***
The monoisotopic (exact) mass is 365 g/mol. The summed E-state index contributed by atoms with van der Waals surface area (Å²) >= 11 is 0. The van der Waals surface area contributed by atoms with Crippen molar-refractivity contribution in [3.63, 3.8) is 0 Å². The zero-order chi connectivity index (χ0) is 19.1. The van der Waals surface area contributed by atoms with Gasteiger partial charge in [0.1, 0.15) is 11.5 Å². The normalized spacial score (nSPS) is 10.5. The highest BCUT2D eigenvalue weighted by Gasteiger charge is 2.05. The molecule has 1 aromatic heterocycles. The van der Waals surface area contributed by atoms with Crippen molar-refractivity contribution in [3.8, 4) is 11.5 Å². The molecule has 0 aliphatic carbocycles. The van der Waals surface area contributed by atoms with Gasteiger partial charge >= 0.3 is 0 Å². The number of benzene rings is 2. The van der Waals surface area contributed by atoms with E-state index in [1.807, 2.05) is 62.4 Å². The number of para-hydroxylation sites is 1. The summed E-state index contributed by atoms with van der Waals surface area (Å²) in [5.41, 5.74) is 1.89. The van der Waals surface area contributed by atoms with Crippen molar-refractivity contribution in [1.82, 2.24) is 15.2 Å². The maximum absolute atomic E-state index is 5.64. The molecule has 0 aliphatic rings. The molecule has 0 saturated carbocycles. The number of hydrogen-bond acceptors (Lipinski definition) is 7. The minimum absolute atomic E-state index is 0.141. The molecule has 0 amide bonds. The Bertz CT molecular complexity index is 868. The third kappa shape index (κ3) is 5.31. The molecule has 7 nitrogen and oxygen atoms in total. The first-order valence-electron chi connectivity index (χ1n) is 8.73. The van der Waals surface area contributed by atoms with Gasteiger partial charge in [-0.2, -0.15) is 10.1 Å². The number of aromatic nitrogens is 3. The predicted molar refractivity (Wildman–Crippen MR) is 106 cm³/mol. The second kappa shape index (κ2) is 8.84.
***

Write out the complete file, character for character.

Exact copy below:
The monoisotopic (exact) mass is 365 g/mol. The summed E-state index contributed by atoms with van der Waals surface area (Å²) >= 11 is 0. The van der Waals surface area contributed by atoms with Crippen molar-refractivity contribution in [3.63, 3.8) is 0 Å². The zero-order chi connectivity index (χ0) is 19.1. The van der Waals surface area contributed by atoms with Gasteiger partial charge in [0.1, 0.15) is 11.5 Å². The normalized spacial score (nSPS) is 10.5. The highest BCUT2D eigenvalue weighted by Gasteiger charge is 2.05. The molecule has 1 aromatic heterocycles. The van der Waals surface area contributed by atoms with Crippen molar-refractivity contribution in [3.8, 4) is 11.5 Å². The molecule has 0 aliphatic carbocycles. The van der Waals surface area contributed by atoms with Gasteiger partial charge >= 0.3 is 0 Å². The number of benzene rings is 2. The van der Waals surface area contributed by atoms with E-state index in [1.807, 2.05) is 62.4 Å². The number of para-hydroxylation sites is 1. The summed E-state index contributed by atoms with van der Waals surface area (Å²) in [5.41, 5.74) is 1.89. The van der Waals surface area contributed by atoms with Crippen molar-refractivity contribution in [1.82, 2.24) is 15.2 Å². The maximum absolute atomic E-state index is 5.64. The molecule has 0 aliphatic rings. The molecule has 0 saturated carbocycles. The number of hydrogen-bond acceptors (Lipinski definition) is 7. The minimum absolute atomic E-state index is 0.141. The molecule has 0 amide bonds. The Bertz CT molecular complexity index is 868. The third kappa shape index (κ3) is 5.31. The molecule has 7 nitrogen and oxygen atoms in total. The first-order valence-electron chi connectivity index (χ1n) is 8.73. The van der Waals surface area contributed by atoms with Gasteiger partial charge in [-0.2, -0.15) is 10.1 Å². The number of aromatic nitrogens is 3. The predicted molar refractivity (Wildman–Crippen MR) is 106 cm³/mol. The second kappa shape index (κ2) is 8.84.